Monday, August 13, 2012

Copying and misconduct at heart of Apple's and Samsung's disagreement on jury instructions

On Sunday, Judge Lucy Koh ordered Apple's and Samsung's lead counsel to meet in person that same day (Apple previously complained that Samsung had not been willing to make its lead counsel available for a meeting) and to file their disputed and undisputed proposed jury instructions until 8 AM local time (Monday). They did so at around 2 AM.

Four weeks ago, their disputed instructions covered more than 360 pages. I analyzed that document, and most of the items I highlighted then are still contentious. This morning's filing is about 100 pages shorter than the one in July, but about half of that reduction is simply due to the fact that at this stage they are discussing only the instructions to be given to the jury after the close of evidence, while the preliminary instructions (given after jury selection) are now water under the bridge.

I will analyze Judge Koh's proposed instructions, which I guess we will see later in the week, or possibly during the weekend, and compare them to what the parties proposed. I guess Apple's proposals will, for the most part, be viewed more favorably than Samsung's, manyY of which are just about muddying the water. But some of Apple's proposals are clearly tendentious, and Samsung is entitled to objective instructions.

Rather than compare this set of proposals in each and every detail to the one made four weeks ago, I'd like to highlight the two high-level themes that appear to be the strategically most important ones.

The single most important question is the relevance of Samsung's alleged (and, in my opinion, well-documented) "copying" to certain legal questions, especially infringement. On this question, the parties' proposals are diametrically opposed. Here's what Samsung would like the jury to be told:

"You have heard allegations by Apple that certain of its designs and patents have been copied. Regardless of whether you as the jury accept this testimony, you may not consider it in deciding whether any patents in this case have been infringed. Copying is not an element of patent infringement. I will give you further instructions on the standards to apply in determining utility patent infringement and design patent infringement. In neither case will evidence of copying or lack of copying be relevant to your deliberations. Evidence of copying, if established, is only relevant as one of several considerations you will need to account for in deciding whether a patent is invalid because it was an obvious design."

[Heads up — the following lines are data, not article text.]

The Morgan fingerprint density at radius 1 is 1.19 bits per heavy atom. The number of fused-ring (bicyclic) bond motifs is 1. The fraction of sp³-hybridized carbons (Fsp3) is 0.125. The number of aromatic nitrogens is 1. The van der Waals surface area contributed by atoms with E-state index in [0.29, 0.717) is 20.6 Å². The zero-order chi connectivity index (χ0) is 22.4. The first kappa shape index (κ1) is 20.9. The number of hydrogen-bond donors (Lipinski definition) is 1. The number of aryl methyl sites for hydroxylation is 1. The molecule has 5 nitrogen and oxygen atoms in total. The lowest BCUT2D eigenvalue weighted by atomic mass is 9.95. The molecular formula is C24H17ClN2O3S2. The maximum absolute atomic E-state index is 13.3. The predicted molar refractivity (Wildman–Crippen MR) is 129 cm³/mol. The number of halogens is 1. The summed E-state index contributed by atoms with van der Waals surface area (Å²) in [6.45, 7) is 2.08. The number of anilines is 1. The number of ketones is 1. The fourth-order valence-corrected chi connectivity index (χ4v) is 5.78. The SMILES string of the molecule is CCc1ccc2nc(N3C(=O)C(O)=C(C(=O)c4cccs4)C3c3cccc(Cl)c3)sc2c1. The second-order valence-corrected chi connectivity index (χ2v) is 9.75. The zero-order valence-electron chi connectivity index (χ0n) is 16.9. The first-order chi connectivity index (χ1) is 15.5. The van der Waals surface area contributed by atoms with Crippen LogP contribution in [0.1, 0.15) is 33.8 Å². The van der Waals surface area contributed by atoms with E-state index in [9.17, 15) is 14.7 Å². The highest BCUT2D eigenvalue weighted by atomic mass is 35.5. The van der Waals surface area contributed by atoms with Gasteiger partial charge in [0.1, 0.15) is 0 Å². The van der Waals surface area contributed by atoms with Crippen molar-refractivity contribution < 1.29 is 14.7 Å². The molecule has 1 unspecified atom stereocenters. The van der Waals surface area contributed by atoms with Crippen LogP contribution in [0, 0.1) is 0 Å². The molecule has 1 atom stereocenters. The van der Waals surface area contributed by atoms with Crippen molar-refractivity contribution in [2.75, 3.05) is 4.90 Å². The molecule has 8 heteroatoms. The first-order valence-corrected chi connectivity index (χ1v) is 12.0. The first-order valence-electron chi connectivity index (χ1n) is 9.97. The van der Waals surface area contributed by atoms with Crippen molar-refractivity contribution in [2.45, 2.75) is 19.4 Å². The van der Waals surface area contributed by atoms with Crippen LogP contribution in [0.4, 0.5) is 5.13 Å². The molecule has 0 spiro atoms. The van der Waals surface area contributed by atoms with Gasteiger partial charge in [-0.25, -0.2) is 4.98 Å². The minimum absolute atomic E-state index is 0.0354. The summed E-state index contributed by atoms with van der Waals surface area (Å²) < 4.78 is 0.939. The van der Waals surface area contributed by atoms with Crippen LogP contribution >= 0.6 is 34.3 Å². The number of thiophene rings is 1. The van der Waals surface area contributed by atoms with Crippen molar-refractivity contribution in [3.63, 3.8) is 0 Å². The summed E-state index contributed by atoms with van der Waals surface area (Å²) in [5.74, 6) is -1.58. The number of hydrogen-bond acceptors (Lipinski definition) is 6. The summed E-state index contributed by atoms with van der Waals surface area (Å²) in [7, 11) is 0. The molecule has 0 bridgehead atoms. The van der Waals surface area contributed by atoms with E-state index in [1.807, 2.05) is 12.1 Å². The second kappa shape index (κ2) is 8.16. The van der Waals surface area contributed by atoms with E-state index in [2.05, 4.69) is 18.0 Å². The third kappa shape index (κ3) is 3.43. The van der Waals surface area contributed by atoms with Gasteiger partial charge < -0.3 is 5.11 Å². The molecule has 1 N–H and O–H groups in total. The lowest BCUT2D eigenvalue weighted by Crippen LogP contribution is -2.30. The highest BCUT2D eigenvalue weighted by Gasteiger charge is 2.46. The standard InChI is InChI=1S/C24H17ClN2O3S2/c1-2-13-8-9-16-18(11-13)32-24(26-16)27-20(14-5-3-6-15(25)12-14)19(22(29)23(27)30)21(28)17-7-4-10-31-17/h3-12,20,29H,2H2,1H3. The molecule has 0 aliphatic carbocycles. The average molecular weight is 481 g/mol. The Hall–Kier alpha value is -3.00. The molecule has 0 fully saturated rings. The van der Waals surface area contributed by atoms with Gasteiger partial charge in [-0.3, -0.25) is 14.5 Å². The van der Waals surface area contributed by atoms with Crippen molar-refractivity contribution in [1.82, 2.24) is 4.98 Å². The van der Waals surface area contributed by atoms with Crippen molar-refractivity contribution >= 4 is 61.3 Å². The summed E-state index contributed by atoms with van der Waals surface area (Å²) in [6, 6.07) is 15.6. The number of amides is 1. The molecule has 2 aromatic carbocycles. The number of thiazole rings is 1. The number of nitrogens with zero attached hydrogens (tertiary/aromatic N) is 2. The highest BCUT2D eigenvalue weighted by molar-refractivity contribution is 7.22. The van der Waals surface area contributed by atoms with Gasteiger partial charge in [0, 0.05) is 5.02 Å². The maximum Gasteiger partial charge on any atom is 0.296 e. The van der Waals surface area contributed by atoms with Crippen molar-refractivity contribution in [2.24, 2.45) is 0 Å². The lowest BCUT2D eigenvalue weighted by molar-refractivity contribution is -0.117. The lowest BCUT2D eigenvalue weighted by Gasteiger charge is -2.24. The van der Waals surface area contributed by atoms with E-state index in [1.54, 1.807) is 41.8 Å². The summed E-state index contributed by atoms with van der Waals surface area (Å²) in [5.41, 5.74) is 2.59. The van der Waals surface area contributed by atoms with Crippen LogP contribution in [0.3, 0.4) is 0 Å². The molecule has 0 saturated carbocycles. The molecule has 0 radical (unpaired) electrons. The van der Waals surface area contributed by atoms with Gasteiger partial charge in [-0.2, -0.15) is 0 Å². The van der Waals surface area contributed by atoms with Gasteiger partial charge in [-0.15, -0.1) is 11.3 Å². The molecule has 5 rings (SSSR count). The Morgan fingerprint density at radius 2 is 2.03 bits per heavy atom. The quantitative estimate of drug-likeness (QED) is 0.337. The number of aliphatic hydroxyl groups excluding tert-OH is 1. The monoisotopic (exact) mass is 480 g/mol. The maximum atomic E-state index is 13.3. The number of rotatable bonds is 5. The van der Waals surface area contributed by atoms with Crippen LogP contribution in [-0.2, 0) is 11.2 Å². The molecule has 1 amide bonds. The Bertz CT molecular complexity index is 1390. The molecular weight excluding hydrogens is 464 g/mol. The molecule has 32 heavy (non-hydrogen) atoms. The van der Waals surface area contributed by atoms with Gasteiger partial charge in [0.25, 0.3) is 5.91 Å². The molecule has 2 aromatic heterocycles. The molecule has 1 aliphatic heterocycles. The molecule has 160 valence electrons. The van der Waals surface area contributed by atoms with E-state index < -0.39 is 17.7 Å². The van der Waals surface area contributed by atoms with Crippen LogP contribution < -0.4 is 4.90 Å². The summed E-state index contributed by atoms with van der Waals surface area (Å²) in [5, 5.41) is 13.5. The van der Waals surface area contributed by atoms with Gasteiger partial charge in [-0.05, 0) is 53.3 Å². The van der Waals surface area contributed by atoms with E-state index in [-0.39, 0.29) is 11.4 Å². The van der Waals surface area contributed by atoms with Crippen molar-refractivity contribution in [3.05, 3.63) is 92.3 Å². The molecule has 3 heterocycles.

Samsung stresses that "[its] proposed instruction on the relevance of allegations of copying is particularly important in this trial because Apple chose to make it a central theme in its case, despite its not being an element in its main legal claims of infringement". As a minor concession, Samsung offers to change the last sentence to this:

"In the event that evidence of copying is established and would be relevant to a particular issue other than infringement, I will provide you with an explicit instruction to that effect."

Apple does not want any instruction to this effect and argues that copying is relevant to more questions than just non-obviousness. Apple lists three examples that Samsung cannot reasonable dispute in my view: indirect infringement (which requires an infringer to know that others will infringe), willful infringement, and trade dress secondary meaning. What's less straightforward to determine is the relevance of "copying" to direct infringement. Patent law is a strict liability regime: even with a 100% independent creation, you can be liable for infringement -- and even with 100% intentional copying, you are not liable for anything if there is no valid patent within the scope of which your copied product falls.

I try hard to separate my personal position from the law. Not only would I like independent invention to be a total defense to patent infringement but I also think that evidence of copying will, on balance, lead to more accurate jury verdicts than most of the other evidence, such as technical analysis, that is presented to, but not really understood by, your average jury member. However, Judge Koh is in a far better position to determine what kind of jury instruction, if any, is appropriate here, and we'll know soon.

What Samsung cites the Federal Circuit opinion on Allen Engineering Corp. v. Bartell Industries, Inc. (2002):